Another country with a harsh reaction was Turkey as it called the UAE's move a "betrayal." Turkey may suspend its diplomatic relations with the UAE or recall its ambassador, President Recep Tayyip Erdoğan warned after the deal, revealing the scale of the possible after-effects of such a move. Several Turkish officials also noted that the UAE supports terrorist organizations hostile to Turkey and has become a useful political and military tool for other countries.
The UAE is a part of a Saudi-led coalition that launched a devastating air campaign to roll back Houthi territorial gains in 2015, further escalating the crisis in Yemen. Abu Dhabi also supports the Bashar Assad regime in Syria in its offensive against democracy and civil rights, and Turkish officials have accused it of offering financial and logistical support to the PKK terror group to carry out attacks in Turkey.
In Libya, which is arguably one of the biggest conflict points between Turkey and the UAE, Abu Dhabi supports putschist Gen. Khalifa Haftar and wants to oust the legitimate U.N.-recognized Government of National Accord (GNA). In May, a confidential U.N. report revealed that two Dubai-based companies have been sending Western mercenaries to support Haftar in his offensive. Furthermore, it has been documented that the UAE illegally benefits from the conflict-ravaged country’s oil reserves in order to provide financial resources to Haftar's forces. The UAE also is lobbying the U.S. to intervene in the Libyan civil war, a document obtained by TRT World showed in June, as Abu Dhabi aims to help turn the tide back in the advantage of Haftar.
Arab world incapable of reacting
While Turkey and Iran reacted to the deal in support of the Palestinians, most Arab countries remained silent, while others, such as Saudi Arabia, even pledged its approval. Prince Faisal bin Farhan Al Saud, the Saudi foreign minister, described the normalization deal as a potential contribution to peace in the region.
In Hammoud's opinion, there is not an official Arab reaction to the issue since the Arab world is currently not qualified to create a political position for or against such an issue. Still, he expressed that it is strange that Saudi Arabia, the "father" of the Arab Peace Initiative, allowed one of its closest allies to do this.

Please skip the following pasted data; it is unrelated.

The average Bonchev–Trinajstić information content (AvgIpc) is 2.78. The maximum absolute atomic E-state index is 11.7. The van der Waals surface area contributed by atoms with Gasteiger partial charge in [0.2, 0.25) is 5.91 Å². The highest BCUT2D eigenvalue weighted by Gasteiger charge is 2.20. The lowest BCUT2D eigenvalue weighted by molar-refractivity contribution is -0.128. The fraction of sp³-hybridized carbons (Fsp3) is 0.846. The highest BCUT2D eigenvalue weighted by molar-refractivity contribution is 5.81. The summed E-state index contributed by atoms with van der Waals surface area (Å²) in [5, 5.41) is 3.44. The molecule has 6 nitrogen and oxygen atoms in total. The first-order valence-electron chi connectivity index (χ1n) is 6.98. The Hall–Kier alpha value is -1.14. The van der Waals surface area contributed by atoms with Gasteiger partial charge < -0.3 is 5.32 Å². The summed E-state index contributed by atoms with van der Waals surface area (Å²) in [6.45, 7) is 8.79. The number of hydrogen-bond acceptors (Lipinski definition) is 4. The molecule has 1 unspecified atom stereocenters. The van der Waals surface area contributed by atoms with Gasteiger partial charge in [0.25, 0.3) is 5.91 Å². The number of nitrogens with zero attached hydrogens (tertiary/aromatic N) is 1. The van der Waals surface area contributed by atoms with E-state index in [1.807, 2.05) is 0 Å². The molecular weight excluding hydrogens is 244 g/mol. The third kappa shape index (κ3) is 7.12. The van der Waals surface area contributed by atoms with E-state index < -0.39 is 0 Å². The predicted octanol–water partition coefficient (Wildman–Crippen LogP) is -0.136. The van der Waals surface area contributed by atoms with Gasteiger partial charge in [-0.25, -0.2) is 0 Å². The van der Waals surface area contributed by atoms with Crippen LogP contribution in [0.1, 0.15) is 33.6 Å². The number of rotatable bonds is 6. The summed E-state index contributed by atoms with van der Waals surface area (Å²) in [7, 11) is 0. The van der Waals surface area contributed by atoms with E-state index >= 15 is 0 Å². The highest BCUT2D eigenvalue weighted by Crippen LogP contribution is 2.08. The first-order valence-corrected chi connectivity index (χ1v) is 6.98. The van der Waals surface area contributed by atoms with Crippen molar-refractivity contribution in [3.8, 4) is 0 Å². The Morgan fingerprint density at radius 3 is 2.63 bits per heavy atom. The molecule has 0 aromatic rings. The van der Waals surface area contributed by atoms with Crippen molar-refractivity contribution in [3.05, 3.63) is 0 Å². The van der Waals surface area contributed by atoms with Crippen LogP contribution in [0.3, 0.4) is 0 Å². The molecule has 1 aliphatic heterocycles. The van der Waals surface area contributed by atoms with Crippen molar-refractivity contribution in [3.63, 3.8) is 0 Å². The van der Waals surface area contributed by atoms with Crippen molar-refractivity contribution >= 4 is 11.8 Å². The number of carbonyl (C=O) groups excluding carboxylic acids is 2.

"When the Arab Republic of Egypt signed the agreement with Israel in 1979, it was expelled from the Arab League, because the Arab regimes were keener on Palestine and more aware of the Israeli dangers. But now the mentality of the Arab regimes has changed, classifying Israel as a friend, and the priorities have also changed. The recent Arab League meeting failed to condemn this agreement, and this is what Kushner considered an evolution in the Arab mentality," al-Shamsi said, explaining possible reasons behind the incapability of the Arab world to give a reaction to the deal.
"We do not expect anything from the regimes," he continued, "but the Arab peoples are able to foil the outcomes of this normalization, such as boycotting Israeli products and boycotting everyone who works with Israel, which would send a strong message to everyone who wants to follow in the footsteps of the Emirates."
Despite the worrying silence from the Arab world, al-Shamsi thinks that the only Arab country that may follow the UAE's path in the future is Bahrain, and no other Arab country would do the same. Hammoud, on the other hand, thinks that although they may not jump on the bandwagon directly, countries like Saudi Arabia would indirectly seek normalization with Israel.
"If the political situation in the Arab countries remains as it is, I do not think that we will see any development in the Palestinian issue, nor will we see a Palestinian state on the 1967 borders, with east Jerusalem as its capital, as the 2002 Arab initiative states," said al-Shamsi regarding his predictions for the region's near future. Hammoud said no possible future scenarios can be worse than the current situation of Palestine.